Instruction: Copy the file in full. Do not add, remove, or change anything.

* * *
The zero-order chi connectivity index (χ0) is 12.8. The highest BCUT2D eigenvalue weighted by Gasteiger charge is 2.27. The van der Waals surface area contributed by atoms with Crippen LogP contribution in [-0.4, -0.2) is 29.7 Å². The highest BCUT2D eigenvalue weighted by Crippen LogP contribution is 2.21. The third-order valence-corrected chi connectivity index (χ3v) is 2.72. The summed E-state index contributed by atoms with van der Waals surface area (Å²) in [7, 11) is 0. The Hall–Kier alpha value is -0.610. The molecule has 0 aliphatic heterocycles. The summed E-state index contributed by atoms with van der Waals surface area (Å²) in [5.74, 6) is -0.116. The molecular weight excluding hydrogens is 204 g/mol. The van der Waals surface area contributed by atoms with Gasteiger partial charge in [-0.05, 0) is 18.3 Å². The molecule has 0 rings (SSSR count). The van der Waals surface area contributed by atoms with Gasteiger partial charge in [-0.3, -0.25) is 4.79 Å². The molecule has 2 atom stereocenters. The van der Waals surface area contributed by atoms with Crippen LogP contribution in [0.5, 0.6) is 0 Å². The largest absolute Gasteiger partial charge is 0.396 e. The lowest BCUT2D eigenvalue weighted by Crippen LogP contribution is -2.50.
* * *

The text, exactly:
The zero-order chi connectivity index (χ0) is 12.8. The highest BCUT2D eigenvalue weighted by Gasteiger charge is 2.27. The van der Waals surface area contributed by atoms with Crippen LogP contribution in [-0.4, -0.2) is 29.7 Å². The highest BCUT2D eigenvalue weighted by Crippen LogP contribution is 2.21. The third-order valence-corrected chi connectivity index (χ3v) is 2.72. The summed E-state index contributed by atoms with van der Waals surface area (Å²) in [7, 11) is 0. The Hall–Kier alpha value is -0.610. The molecule has 0 aliphatic heterocycles. The summed E-state index contributed by atoms with van der Waals surface area (Å²) in [5.74, 6) is -0.116. The molecular weight excluding hydrogens is 204 g/mol. The van der Waals surface area contributed by atoms with Gasteiger partial charge in [-0.05, 0) is 18.3 Å². The molecule has 0 rings (SSSR count). The van der Waals surface area contributed by atoms with Gasteiger partial charge in [-0.3, -0.25) is 4.79 Å². The molecule has 2 atom stereocenters. The van der Waals surface area contributed by atoms with Crippen LogP contribution in [0.5, 0.6) is 0 Å². The largest absolute Gasteiger partial charge is 0.396 e. The lowest BCUT2D eigenvalue weighted by Crippen LogP contribution is -2.50.